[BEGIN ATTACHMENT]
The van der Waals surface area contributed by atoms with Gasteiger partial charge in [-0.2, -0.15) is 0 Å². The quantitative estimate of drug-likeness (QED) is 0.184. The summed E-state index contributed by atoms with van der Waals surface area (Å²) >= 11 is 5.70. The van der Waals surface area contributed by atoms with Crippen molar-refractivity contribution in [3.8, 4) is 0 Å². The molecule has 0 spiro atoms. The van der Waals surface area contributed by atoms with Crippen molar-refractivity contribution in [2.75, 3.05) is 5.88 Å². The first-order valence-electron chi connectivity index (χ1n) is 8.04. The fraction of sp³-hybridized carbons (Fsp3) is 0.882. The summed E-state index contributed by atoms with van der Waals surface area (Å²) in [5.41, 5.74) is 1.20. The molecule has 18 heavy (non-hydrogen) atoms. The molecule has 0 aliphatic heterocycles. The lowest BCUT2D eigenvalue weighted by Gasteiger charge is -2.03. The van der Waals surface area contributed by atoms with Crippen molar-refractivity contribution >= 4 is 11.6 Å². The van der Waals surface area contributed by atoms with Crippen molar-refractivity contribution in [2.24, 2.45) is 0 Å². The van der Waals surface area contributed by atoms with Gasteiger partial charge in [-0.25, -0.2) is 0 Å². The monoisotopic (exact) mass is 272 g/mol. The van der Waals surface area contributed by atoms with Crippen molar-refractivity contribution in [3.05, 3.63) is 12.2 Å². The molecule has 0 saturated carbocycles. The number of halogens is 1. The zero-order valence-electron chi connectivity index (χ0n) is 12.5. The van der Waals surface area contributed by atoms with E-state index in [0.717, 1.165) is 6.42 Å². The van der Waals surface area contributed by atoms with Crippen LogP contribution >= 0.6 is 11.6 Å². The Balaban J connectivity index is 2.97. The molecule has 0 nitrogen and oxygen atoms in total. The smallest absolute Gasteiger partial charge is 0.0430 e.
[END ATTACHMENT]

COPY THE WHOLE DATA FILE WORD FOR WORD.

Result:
The van der Waals surface area contributed by atoms with Gasteiger partial charge in [-0.2, -0.15) is 0 Å². The quantitative estimate of drug-likeness (QED) is 0.184. The summed E-state index contributed by atoms with van der Waals surface area (Å²) >= 11 is 5.70. The van der Waals surface area contributed by atoms with Crippen molar-refractivity contribution in [3.8, 4) is 0 Å². The molecule has 0 spiro atoms. The van der Waals surface area contributed by atoms with Crippen molar-refractivity contribution in [2.75, 3.05) is 5.88 Å². The first-order valence-electron chi connectivity index (χ1n) is 8.04. The fraction of sp³-hybridized carbons (Fsp3) is 0.882. The summed E-state index contributed by atoms with van der Waals surface area (Å²) in [5.41, 5.74) is 1.20. The molecule has 18 heavy (non-hydrogen) atoms. The molecule has 0 aliphatic heterocycles. The lowest BCUT2D eigenvalue weighted by Gasteiger charge is -2.03. The van der Waals surface area contributed by atoms with Crippen molar-refractivity contribution >= 4 is 11.6 Å². The van der Waals surface area contributed by atoms with Crippen molar-refractivity contribution in [2.24, 2.45) is 0 Å². The van der Waals surface area contributed by atoms with Gasteiger partial charge in [-0.25, -0.2) is 0 Å². The monoisotopic (exact) mass is 272 g/mol. The van der Waals surface area contributed by atoms with Crippen molar-refractivity contribution in [3.05, 3.63) is 12.2 Å². The molecule has 0 saturated carbocycles. The number of halogens is 1. The zero-order valence-electron chi connectivity index (χ0n) is 12.5. The van der Waals surface area contributed by atoms with E-state index in [0.717, 1.165) is 6.42 Å². The van der Waals surface area contributed by atoms with Crippen LogP contribution >= 0.6 is 11.6 Å². The Balaban J connectivity index is 2.97. The molecule has 0 nitrogen and oxygen atoms in total. The smallest absolute Gasteiger partial charge is 0.0430 e.